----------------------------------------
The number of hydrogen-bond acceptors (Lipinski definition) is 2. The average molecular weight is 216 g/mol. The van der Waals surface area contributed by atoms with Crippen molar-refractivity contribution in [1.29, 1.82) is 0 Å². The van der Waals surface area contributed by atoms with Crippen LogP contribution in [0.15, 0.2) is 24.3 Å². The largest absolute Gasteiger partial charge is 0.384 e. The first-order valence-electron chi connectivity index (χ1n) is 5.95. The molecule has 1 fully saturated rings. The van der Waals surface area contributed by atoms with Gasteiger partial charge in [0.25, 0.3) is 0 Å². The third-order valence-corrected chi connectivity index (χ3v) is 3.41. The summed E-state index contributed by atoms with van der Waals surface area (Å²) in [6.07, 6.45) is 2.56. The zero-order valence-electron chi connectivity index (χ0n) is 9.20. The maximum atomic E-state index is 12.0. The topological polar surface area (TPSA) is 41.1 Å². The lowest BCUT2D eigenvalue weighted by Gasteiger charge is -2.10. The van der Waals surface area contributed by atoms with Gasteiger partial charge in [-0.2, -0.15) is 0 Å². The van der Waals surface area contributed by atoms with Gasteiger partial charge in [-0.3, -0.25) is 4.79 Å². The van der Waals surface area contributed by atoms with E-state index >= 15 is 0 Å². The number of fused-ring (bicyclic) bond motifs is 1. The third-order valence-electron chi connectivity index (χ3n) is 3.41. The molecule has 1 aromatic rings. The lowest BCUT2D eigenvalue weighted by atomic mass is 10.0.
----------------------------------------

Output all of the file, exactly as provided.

The number of hydrogen-bond acceptors (Lipinski definition) is 2. The average molecular weight is 216 g/mol. The van der Waals surface area contributed by atoms with Crippen molar-refractivity contribution in [1.29, 1.82) is 0 Å². The van der Waals surface area contributed by atoms with Crippen LogP contribution in [0.15, 0.2) is 24.3 Å². The largest absolute Gasteiger partial charge is 0.384 e. The first-order valence-electron chi connectivity index (χ1n) is 5.95. The molecule has 1 fully saturated rings. The van der Waals surface area contributed by atoms with Gasteiger partial charge in [0.25, 0.3) is 0 Å². The third-order valence-corrected chi connectivity index (χ3v) is 3.41. The summed E-state index contributed by atoms with van der Waals surface area (Å²) in [6.07, 6.45) is 2.56. The zero-order valence-electron chi connectivity index (χ0n) is 9.20. The maximum atomic E-state index is 12.0. The topological polar surface area (TPSA) is 41.1 Å². The lowest BCUT2D eigenvalue weighted by Gasteiger charge is -2.10. The van der Waals surface area contributed by atoms with Gasteiger partial charge in [-0.2, -0.15) is 0 Å². The van der Waals surface area contributed by atoms with Gasteiger partial charge in [-0.3, -0.25) is 4.79 Å². The van der Waals surface area contributed by atoms with E-state index >= 15 is 0 Å². The number of fused-ring (bicyclic) bond motifs is 1. The third-order valence-electron chi connectivity index (χ3n) is 3.41. The molecule has 1 aromatic rings. The lowest BCUT2D eigenvalue weighted by atomic mass is 10.0.